I am keen to discuss the aspect of the thread you highlight below but I am
sure others will be too.
In terms of turn-taking it seems most reasonable for me to hang back for the
my general line would be that Luke wrote proto-Luke before having access to
Mark and in effect combined the little he knew of an annointing account with
a parable along a redactional theme that emphasised salvation, women,
outcasts, Jesus and John; (he may have been influenced by proto-Johannine
tradition of some sort, ie Jesus knew what was in a man, that is what Simon
was thinking about him and the woman). Matthew has a parallel parable, again
linked to the same Jesus and John material but he takes this in a different
redactional direction in terms of conflict with the Pharisees. Perhaps both
parables, together with the Jesus and John debate were originally found
together in a shared source, (I won't get specific). Matthew has access to
Mark in terms of the anointing episode. When Luke (or more probably a later
redactor) incorporates Marcan blocks into proto-Luke he runs into a problem
with the anointing account. He decides to leave it out in order to avoid a
doublet, having commited himself to a conflation in his existing material
whichhe does not wish to disrupt, I presume because it has some communal
status. Proto-John is written taking into account readers / hearers of Mark.
In a second addition a full account of the raising and the anointing are
included. I am not specifying if the second addition was by the same hand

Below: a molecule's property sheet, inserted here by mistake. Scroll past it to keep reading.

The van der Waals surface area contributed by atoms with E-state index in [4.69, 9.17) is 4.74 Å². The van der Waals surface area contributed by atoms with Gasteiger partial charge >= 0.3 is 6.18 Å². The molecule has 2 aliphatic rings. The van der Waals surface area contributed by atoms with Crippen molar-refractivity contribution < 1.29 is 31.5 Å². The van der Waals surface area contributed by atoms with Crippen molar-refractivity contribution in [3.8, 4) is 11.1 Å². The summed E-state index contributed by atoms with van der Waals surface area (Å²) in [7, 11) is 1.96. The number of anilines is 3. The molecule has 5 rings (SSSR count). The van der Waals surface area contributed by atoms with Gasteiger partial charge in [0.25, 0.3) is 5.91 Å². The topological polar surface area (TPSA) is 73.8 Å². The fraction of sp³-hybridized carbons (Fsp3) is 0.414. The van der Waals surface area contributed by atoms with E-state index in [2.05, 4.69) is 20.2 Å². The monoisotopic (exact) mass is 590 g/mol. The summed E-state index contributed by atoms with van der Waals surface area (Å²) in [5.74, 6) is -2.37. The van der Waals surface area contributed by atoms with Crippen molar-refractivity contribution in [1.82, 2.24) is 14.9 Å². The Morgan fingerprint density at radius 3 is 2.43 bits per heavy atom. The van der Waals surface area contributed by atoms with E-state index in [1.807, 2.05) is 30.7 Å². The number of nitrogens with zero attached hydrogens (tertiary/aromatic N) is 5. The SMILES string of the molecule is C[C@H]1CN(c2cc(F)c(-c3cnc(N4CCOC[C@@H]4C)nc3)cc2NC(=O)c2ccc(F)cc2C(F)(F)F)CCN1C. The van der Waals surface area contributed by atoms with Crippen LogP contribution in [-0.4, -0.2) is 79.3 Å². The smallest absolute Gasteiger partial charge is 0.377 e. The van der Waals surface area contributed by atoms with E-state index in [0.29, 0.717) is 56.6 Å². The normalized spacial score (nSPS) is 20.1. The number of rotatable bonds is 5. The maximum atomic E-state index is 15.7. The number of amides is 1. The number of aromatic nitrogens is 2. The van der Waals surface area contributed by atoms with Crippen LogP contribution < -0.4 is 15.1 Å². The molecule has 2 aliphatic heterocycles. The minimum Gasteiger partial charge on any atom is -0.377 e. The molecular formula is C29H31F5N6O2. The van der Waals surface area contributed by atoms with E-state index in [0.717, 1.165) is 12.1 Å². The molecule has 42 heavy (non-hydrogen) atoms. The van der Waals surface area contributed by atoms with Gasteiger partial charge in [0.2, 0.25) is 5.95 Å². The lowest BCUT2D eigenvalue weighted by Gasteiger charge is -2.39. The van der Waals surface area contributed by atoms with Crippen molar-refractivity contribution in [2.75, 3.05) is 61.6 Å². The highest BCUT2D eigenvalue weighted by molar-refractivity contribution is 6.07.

for a different audience.
I would however add this, I think the proto-Lucan source material together
with the Johannine material both share a witness to the same incident being
connected to a debate about John the Baptist; John 10:40-42 has an important
bearing on this, as does Jesus leaving Bethany to go to Bethany with no
parethetic explanation. If however we follow Pierson Parker's line, Jesus
returns to where it all began, Beth -Ani, where he was annointed / baptised.
The major commentators disagree with Parker, most repeat each other or fail
to address the problems of two Bethanys (nicely matching the two
annointings). Parker's position has problems. If however he was correct it
might mean that the author of John 1:28 was writing from East of the Jordan,
perhaps from Pella in the late 60's with a second edition being developed
for Greek readers, perhaps in Alexandria, in the 70's and with final
redactional material being added in Ephesus in the 80's-90's.
Leaving aside Parker, and thinking in historical terms, I do think we have
an historical note in John:10: 41-42 with a double emphasis on 'many' and a
socially significant event implicitly taking place in the in the location of
the 'House of the Poor', whether East or West of the Jordan. This 'mass
movement' would have been sufficient to have afforded Jesus some protection
as he entered Jerusalem, when others from the city came out to meet him. It
seems most plausable that those that who went out from Jerusalem did so not
simply because one man approached on a donkey but because this man
approached with 'many'.
>BTW, I asked you some questions pertaining to your view on the
>relationship between the Johannine episode and the Synoptic parallels
>(if they are indeed parallels). It would be interesting to have your
>reply - or if somebody else would like to comment on those questions.
I hope my thoughts help get the thread rolling. I will now shut up for a
while and give others a turn.
Bill Bullin (Private Student, East Sussex).
P.S. Does your 2003 article's scepticism of esotericism and 4G preclude the
influence of something akin to the Jewish mysticism as attested by the
Qumran and Scrolls and in the early Jewish literature or the Greek, Egyptian
and quasi-Persian mystery religions? Put differently, should a man born
blind be permitted to recite the Shema, (Mishna Hagigah 2:1; T. Megillah
All the best,
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